Growing your own food doesn't have to be an expensive activity. There are plenty of ways to cut back the costs and be earth-friendly as well. You can do this by giving a second life to items that have outgrown their initial purpose.

Food Prices Might Be Rising, But You Can Do Something About It

In the United States, we are feeling the effects of the rising food prices as well. When you take a deeper look into the prices, it’s not the food that is causing the price to rise. It’s everything else that goes into getting the food to your plate t

Take Our Nationwide Companion Planting Survey

Companion planting can be a great strategy for organic gardeners. Take our nationwide companion planting survey to help us gather useful information about this gardening technique.

How Did America Lose Its Connection With Food?

While there are many events that have lead us to where we are today in terms of food, there are some things/events that stand out the most in my mind. Growing your own food is one way to reverse the trend.

There’s Always Room for Growing Herbs

Herbs are versatile plants that enhance our lives by adding beauty, aroma, nutrition, seasoning, and a varied landscape. Because they can be grown indoors, or outdoors in pots, as part of landscaping or in the garden, everyone has room to grow herbs.

Reconnect With Your Food and Grow Your Own

When you grow your own food, you not take a step towards self-sufficiency. You also make a move towards better health and whole new relationship with your food.

MOTHER EARTH NEWS Grows Shiitake Mushrooms

Read about our mycological journey, starting with our process of inoculating several shiitake mushroom logs. The process is easy enough for most anyone intersted in producing their own shiitake mushrooms at home — plus, it's fun and a big money-saver!

Tomato Grafts Create Cool, Two-Headed Plants

Creating tomato grafts may be a great way to grow tomatoes organically. Tomato grafting has emerged as one good way to bring resistance to soilborne diseases to susceptible heirloom varieties.

Build Homemade Tomato Cages

Done with flimsy, store-bought tomato cages that fall over when the wind blows? Build long-lasting, heavy-duty tomato cages to fit your garden with one of our four plans.

Re-Greening My Thumb

Simran Sethi starts dreaming of spring gardening, with the goal of renewing her efforts to grow real food.

"Plant it Forward"(2)

This is a fun story about planting seeds for future generations and not recognizing a gift when it is blooming right in your face.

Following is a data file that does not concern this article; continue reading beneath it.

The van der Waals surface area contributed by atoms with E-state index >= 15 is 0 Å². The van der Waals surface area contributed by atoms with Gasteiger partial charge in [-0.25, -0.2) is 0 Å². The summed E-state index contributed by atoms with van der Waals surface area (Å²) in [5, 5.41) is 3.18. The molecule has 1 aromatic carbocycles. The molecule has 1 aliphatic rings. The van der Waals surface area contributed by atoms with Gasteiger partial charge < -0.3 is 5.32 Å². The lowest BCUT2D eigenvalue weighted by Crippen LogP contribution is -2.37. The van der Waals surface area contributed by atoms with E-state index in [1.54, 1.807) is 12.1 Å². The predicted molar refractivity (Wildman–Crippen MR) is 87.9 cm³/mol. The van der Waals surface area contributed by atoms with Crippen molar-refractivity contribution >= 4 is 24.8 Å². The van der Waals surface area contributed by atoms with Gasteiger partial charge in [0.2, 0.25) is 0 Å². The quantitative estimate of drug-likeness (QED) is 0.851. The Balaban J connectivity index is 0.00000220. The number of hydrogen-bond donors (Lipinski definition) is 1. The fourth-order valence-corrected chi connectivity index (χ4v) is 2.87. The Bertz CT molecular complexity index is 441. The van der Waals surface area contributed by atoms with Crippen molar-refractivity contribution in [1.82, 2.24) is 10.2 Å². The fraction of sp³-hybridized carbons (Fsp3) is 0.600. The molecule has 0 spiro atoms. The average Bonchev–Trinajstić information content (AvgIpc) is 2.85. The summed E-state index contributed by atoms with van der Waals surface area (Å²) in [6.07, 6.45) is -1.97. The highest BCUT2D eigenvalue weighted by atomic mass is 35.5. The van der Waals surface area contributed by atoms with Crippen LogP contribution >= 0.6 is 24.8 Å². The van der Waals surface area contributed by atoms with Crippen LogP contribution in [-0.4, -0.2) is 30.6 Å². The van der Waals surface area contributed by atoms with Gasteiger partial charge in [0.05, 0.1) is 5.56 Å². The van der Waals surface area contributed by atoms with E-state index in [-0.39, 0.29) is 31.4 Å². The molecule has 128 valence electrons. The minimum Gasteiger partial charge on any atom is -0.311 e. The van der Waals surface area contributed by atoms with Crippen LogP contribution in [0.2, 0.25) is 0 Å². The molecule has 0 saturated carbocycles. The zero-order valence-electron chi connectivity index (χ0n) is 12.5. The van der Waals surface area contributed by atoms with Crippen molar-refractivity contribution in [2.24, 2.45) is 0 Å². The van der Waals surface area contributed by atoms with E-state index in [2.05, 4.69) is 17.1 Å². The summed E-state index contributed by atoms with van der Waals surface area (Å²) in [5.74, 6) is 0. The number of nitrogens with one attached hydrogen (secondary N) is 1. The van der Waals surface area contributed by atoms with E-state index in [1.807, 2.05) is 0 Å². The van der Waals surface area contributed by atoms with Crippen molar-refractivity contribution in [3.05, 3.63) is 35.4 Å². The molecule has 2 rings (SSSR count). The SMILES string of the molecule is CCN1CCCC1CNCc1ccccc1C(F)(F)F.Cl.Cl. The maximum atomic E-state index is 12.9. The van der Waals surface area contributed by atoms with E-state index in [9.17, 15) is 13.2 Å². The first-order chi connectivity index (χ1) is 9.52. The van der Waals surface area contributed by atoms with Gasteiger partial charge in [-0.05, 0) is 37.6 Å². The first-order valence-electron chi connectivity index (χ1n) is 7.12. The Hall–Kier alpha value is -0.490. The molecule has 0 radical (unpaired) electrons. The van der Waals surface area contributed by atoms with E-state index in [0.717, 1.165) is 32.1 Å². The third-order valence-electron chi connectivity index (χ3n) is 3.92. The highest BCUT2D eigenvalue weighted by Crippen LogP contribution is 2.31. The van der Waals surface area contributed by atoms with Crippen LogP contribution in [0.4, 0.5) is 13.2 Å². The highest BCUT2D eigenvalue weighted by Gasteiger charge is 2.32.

Ohio Court Ruling on GMOs and rBGH Milk Asks: Got Pus?

Concerned about unlabeled food products that contain artificial growth hormones and genetically modified organisms? A recent court ruling in Ohio took the first step in reversing laws limiting consumer awareness about what’s in their milk.

Share the Yard

Simran Sethi teams up with two neighbors to "grow food, not lawns."

Blueberries: Fountain of Youth

Blueberries are a true fountain of youth. This article will introduce you to the health benefits, how to grow, how to harvest, and how to eat this wonderful fruit.

Gardening in Small Spaces: My Topsy Turvy Tomato Planter

I’ve learned that gardening in small spaces can be challenging, but I’ve had great success with a Topsy Turvy tomato planter this year. Have you used similar products in your home? How do you handle gardening in small spaces?

No-Tool Raised Beds Get Gardens Started Quickly

For anyone who has ever wanted to build a raised garden bed, but didn't have the tools, know-how, time or potentially the space, former teacher Jill Plumb invented the M Brace, an easy, eco way to build raised garden beds without tools.

Self-Pollinating Apple Trees: An Easy Way to Grow Apples!

Self-pollinating apple trees allow homeowners with little space to reap the benefits of this fresh, nutritious fruit. While typical apple breeds require planting at least two trees in the same space so they can pollinate each other, self-fertile trees can produce fruit without another tree around.

Seed Starting Tips

Consult these seed starting tips for easy advice on seed planting, using the best materials, watering, grow lights and more.

The Thrill of Gardening

The experience of growing one's first garden is a thrill one will never forget.

Grow a Quick Crop of Lettuce Indoors

Before space beneath your grow light is needed for onions and other early seedlings, fill it with baby lettuce grown in translucent clamshell salad containers.

Grow Mushrooms This Winter!

Try doing something different this winter by growing mushrooms. It's entertaining, and it provides you with an edible treat!

Why, How and When to Plant Garlic

Garlic is one of the easiest plants you can grow, and fall is the time for planting. Here are a few resources to help you get started.

Savoring Bean Gleaning Season

In addition to the beans you planted to harvest dry, a good gleaning may yield a surprising harvest of gourmet beans.

Three's Not a Crowd

Growing the three sisters (corn, beans, squash) in the same plot of land actually helps yield healthier crops of each.

Can Milk Control Brown Rot?

Brown rot is a serious disease of peaches, plums, and other stone fruits. For organic gardeners, spraying at-risk fruits with a milk solution can give good control.

Make Your Own Fruit Juice From Berries

Cobbler is not the only solution to a bumper crop of berries. If you can boil water, you can turn the juice from big-flavor berries into tasty beverages that are naturally rich in vitamins and antioxidants. Make extra juice to freeze or can for year-round enjoyment.

Garlic Farming Video

Watch this video of garlic farmer Bob Anderson discussing his love of all things garlic.

Plant Garlic this Fall

Plan to plant garlic this fall, and enjoy unique varieties and their incredible health benefits.